Congressional leaders are expressing serious reservations about Federal Housing Administration’s (FHA) mortgage-approval policies for condominiums—policies that are the source of mounting confusion and angst for condominium boards, homeowners and real estate agents nationwide.
Community Associations Institute (CAI) says these policies are preventing many potential buyers from obtaining FHA-backed loans to purchase homes in those communities, putting entire condominium associations at risk and further worsening the already dismal residential real estate market.
While acknowledging the need for thoughtful and financially sound lending criteria, the 31,000-member organization has expressed public concern about past FHA lending guidance that has created continued “confusion and frustration” in the marketplace. That’s why CAI sought to bring Congressional attention to the issue.
“There seems to be an invisible barrier between FHA and condominium associations,” Sen. Scott Brown (R-Mass.) said in a recent letter to Shaun Donovan, secretary of the U.S. Department of Housing and Urban Development (HUD). FHA falls under HUD’s jurisdiction.
“While both sides have been talking to each other, it doesn’t seem like there has been any movement towards a resolution,” Brown wrote. “I hope you will consider these concerns and work to bring certainty to condominium associations in what is an otherwise uncertain housing market. An obvious first step in this direction is to start the public review and comment period on (the) recently issued guidelines as soon as possible.”
Three members of the House Committee on Financial Services have also weighed in, urging FHA to reconsider mortgage approval policies that “. . . deny mortgages to condominiums associations with special assessments or that have obtained loans to do necessary improvements.” Signed by Massachusetts Reps. Barney Frank, Michael Capuano and Stephen Lynch, the letter also asks FHA to reconsider the mortgage-approval requirement that no more than 15 percent of condominium units can be more than 30 days past due on their association assessments.
The House members also weighed in on FHA's public review and comment procedures, saying that “additional opportunities for public input before policy changes are implemented would greatly improve the process.”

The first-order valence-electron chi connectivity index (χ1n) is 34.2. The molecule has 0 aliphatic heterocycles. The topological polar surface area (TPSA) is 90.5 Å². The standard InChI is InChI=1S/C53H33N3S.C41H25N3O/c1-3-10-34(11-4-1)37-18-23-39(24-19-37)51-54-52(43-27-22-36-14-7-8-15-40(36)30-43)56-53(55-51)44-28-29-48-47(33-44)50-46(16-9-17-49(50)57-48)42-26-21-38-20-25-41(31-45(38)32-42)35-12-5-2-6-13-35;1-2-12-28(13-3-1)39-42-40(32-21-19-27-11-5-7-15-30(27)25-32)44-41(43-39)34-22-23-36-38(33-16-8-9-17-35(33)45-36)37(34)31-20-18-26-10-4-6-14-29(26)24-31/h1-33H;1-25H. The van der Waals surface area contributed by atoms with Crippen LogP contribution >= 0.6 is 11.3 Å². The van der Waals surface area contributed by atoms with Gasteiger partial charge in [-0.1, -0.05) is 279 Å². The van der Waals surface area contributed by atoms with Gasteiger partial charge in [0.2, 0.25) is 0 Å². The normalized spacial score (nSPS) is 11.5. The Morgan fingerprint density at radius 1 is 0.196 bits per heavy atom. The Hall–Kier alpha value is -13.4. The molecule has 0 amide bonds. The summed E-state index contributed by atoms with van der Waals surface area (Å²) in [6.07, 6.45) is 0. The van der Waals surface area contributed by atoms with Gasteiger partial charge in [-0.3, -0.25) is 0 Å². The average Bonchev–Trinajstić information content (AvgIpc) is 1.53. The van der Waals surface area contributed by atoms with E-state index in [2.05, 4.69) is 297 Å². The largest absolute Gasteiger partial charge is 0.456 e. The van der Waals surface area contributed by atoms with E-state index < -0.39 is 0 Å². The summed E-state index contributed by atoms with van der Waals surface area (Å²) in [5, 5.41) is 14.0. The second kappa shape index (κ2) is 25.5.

With lenders Fannie Mae and Freddie Mac recoiling from unprecedented mortgage-related losses, FHA has assumed a far greater role in the home-sales market, now standing behind at least 30 percent of new home mortgages. That makes FHA lending criteria especially critical, not only for individual homeowners and buyers, but also for a sustained recovery in the housing market.
CAI and other organizations have worked hard to get Congressional leaders to address FHA’s mortgage approval guidelines and what CAI calls the agency’s “insular approach to policy development.”
“The letters sent by Congressional leaders are tremendously helpful, but the issues they address are still on the table,” said CAI Chief Executive Officer Tom Skiba, CAE. “And they are still adversely affecting thousands of condominium communities, millions of current and potential homeowners, and the U.S. housing market as a whole. We will continue to urge FHA to take a new, more transparent and thoughtful approach to its decision-making.”
Visit Mortgage Matters on the CAI website to read the Congressional letters and get the latest information about the FHA and mortgage approval guidelines.
CAI is a 31,000-member association dedicated to building better communities. Working in partnership with 59 domestic chapters, one international chapter and housing leaders in other nations, CAI provides information, education and resources to associations and the professionals who support them. Visit www.caionline.org or call (888) 224-4321.
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